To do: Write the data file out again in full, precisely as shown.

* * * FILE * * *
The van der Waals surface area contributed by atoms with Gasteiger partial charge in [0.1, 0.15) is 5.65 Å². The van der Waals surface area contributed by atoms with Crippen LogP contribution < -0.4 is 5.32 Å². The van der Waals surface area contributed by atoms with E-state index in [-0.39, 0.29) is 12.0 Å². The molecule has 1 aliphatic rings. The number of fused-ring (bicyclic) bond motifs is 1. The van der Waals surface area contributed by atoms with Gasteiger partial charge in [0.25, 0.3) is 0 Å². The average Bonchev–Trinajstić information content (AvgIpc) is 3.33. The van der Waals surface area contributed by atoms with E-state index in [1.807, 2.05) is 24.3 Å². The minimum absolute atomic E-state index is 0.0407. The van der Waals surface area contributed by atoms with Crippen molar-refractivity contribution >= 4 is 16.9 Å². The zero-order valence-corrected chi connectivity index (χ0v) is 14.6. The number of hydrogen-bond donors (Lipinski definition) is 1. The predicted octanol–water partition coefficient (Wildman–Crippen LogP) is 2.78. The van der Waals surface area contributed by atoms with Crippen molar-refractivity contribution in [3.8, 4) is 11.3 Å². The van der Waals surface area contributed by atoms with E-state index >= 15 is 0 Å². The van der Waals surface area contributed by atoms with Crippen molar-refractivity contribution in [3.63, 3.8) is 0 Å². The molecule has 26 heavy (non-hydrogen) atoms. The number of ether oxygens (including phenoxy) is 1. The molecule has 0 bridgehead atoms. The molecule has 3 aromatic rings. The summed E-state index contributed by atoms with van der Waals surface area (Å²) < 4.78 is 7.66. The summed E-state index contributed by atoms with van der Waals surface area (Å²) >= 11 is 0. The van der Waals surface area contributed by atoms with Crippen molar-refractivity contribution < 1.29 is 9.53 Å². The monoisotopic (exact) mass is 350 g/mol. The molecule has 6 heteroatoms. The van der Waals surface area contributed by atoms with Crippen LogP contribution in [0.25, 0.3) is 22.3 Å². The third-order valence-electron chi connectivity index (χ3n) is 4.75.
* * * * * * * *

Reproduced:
The van der Waals surface area contributed by atoms with Gasteiger partial charge in [0.1, 0.15) is 5.65 Å². The van der Waals surface area contributed by atoms with Crippen LogP contribution < -0.4 is 5.32 Å². The van der Waals surface area contributed by atoms with E-state index in [-0.39, 0.29) is 12.0 Å². The molecule has 1 aliphatic rings. The number of fused-ring (bicyclic) bond motifs is 1. The van der Waals surface area contributed by atoms with Gasteiger partial charge in [0.25, 0.3) is 0 Å². The average Bonchev–Trinajstić information content (AvgIpc) is 3.33. The van der Waals surface area contributed by atoms with E-state index in [1.807, 2.05) is 24.3 Å². The minimum absolute atomic E-state index is 0.0407. The van der Waals surface area contributed by atoms with Crippen molar-refractivity contribution >= 4 is 16.9 Å². The zero-order valence-corrected chi connectivity index (χ0v) is 14.6. The number of hydrogen-bond donors (Lipinski definition) is 1. The predicted octanol–water partition coefficient (Wildman–Crippen LogP) is 2.78. The van der Waals surface area contributed by atoms with Crippen molar-refractivity contribution in [3.8, 4) is 11.3 Å². The van der Waals surface area contributed by atoms with E-state index >= 15 is 0 Å². The van der Waals surface area contributed by atoms with Crippen molar-refractivity contribution in [3.63, 3.8) is 0 Å². The molecule has 26 heavy (non-hydrogen) atoms. The number of ether oxygens (including phenoxy) is 1. The molecule has 0 bridgehead atoms. The molecule has 3 aromatic rings. The summed E-state index contributed by atoms with van der Waals surface area (Å²) < 4.78 is 7.66. The summed E-state index contributed by atoms with van der Waals surface area (Å²) >= 11 is 0. The van der Waals surface area contributed by atoms with Crippen molar-refractivity contribution < 1.29 is 9.53 Å². The monoisotopic (exact) mass is 350 g/mol. The molecule has 6 heteroatoms. The van der Waals surface area contributed by atoms with Crippen LogP contribution in [0.25, 0.3) is 22.3 Å². The third-order valence-electron chi connectivity index (χ3n) is 4.75.